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BlogalongaBond: Skyfall
After the lukewarm reception that Quantum of Solace received in 2008, the direction of where the James Bond films would go next was uncertain. That uncertainty was worsened when MGM found itself going into bankruptcy, delaying another film by years. The series though would rebound and a new Bond film was to be out in time for the series' fiftieth anniversary. Would this anniversary film, and twenty-third entry, be able to bring the series back on track?

The Craig era of Bond has been about developing Bond as a character and this film goes far in that direction. Taking cues from latter Ian Fleming Bond novels, Skyfall does exactly that. Craig's Bond in particular seems well suited to this as we see a Bond who, after being left for dead after a mission, eventually finds that he must return to MI6 and rediscover who he is again. The film also sees some humor come into the character as well and Craig for the most part handles it well. If Casino Royale was Craig's debut as Bond, then this is the film where he slides into the role of experienced agent.

The film's two female leads are quite interesting. Naomie Harris as Eve is an interesting, if flawed character though the character due to her lack of chemistry with Craig and being perhaps just a bit old for the whole "junior agent" idea to be believable. The other is Bérénice Marlohe as Sévérine who fits much more into the traditional role of the Bond female lead yet is also given some interesting space to develop as well. While neither is perfect, both are memorable and serve the film well.

Last but not least is Javier Bardem as the villainous Raoul Silva. From the moment the character is introduced in what seems to be a long single take, it's clear this is a villain quite different from what we've encountered before in Bond. While he does arguably have echoes of a couple of previous Bond villains as well as the Joker from The Dark Knight, Silva is more than just another madman. He's a compelling figure and a villain that, for the first time in a while, rightfully fights with Bond for your attention whenever he's on screen. There's also a feeling of discomfort that exudes from the character as well, especially in his first and last scenes. The result is perhaps the most compelling Bond villain in some time.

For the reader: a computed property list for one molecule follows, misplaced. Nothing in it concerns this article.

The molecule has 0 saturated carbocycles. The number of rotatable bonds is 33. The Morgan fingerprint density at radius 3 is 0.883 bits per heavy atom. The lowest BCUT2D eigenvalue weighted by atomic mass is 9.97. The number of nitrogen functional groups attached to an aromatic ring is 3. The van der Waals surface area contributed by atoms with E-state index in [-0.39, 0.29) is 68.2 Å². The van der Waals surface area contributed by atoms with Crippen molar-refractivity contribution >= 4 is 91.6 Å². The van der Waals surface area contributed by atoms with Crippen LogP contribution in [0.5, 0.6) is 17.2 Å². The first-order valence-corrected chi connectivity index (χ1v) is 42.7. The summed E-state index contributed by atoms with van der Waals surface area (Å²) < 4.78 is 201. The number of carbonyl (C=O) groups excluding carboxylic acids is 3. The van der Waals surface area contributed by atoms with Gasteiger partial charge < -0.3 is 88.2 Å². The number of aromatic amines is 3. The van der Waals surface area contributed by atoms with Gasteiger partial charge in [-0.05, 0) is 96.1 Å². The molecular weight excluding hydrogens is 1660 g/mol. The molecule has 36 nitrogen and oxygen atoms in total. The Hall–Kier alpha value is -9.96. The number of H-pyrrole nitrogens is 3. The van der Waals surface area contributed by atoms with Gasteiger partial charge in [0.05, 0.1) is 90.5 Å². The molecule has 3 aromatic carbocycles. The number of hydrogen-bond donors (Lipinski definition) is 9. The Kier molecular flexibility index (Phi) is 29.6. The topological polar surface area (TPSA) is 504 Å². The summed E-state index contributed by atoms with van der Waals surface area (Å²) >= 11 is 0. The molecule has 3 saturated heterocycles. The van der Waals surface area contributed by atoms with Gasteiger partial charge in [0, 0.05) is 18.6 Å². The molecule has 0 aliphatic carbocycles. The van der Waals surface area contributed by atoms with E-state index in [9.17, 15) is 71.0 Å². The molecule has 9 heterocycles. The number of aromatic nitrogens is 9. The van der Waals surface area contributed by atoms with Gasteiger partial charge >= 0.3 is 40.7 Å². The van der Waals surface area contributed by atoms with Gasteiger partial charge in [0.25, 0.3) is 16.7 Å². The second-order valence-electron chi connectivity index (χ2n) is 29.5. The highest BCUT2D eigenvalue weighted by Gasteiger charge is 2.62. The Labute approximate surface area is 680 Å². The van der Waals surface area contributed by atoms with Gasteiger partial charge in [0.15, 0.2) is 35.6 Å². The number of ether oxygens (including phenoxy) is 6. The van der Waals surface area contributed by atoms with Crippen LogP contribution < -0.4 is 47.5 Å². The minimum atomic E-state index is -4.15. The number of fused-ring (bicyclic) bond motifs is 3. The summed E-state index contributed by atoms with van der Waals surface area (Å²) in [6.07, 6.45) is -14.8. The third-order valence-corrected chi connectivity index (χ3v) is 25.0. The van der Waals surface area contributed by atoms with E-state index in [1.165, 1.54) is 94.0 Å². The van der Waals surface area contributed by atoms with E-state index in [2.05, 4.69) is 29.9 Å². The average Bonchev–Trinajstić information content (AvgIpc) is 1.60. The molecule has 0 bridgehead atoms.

The film also features a strong supporting cast. Returning yet again is Judi Dench as M, getting her largest time in the role here. The film makes good use of her talents and takes the character away from being a stuck behind the desk bureaucrat and makes her a vital part of the film. There are also fine performances from Ralph Fiennes as Mallory, Ben Whishaw's excellent debut as Q, Rory Kinnear as Tanner and an excellent appearance by Albert Finney as Kincade. The result is one of the strongest casts yet put together for a Bond film.

The film also heralds some impressive action sequences. From the opening sequence in Istanbul, the film takes its viewers on a journey around the world from fights in Shanghai to a chase below and on the London streets to a final climatic battle that seems reminiscent of the finales of the classic Bond films of the 1960s yet also incredibly different from them at the same time. The sequences are all well done and are perhaps the most impressive yet seen in the Craig era.

For all of its impressive action sequences, Skyfall feels like that it is as much a drama as it is an action film. Skyfall explores questions of age and legacy, perhaps appropriately for a film series celebrating its fiftieth birthday. These range from questions about Bond's fitness to be a double-o to M's own suitability as head of MI6 to the secrets of both of their pasts which come into play as the film goes on. While the middle part of the film in London echoes The Dark Knight quite heavily (and indeed uses the nearly identical "he wanted us to catch him" line as well), the film works well at bringing together both the action scenes and the dramatic scenes to create a coherent story (and a great improvement over its immediate predecessor). Add on some nice references to the series' own legacy (including the much welcomed return of a character missing from the Craig era as well as icon of the series dating back to almost its beginning) and the result is fantastic all around.

So how does Skyfall stand up as both the fiftieth birthday film and as a Bond film in general? It celebrates the legacy of the series by using the plot to ask its relevance in the modern world and ultimately saying that Bond (and the series by default) does indeed. As a Bond film it pushes the boundaries of mixing action with the dramatic in a way not really seen in the series before now. On both counts then, Skyfall succeeds and does so fantastically.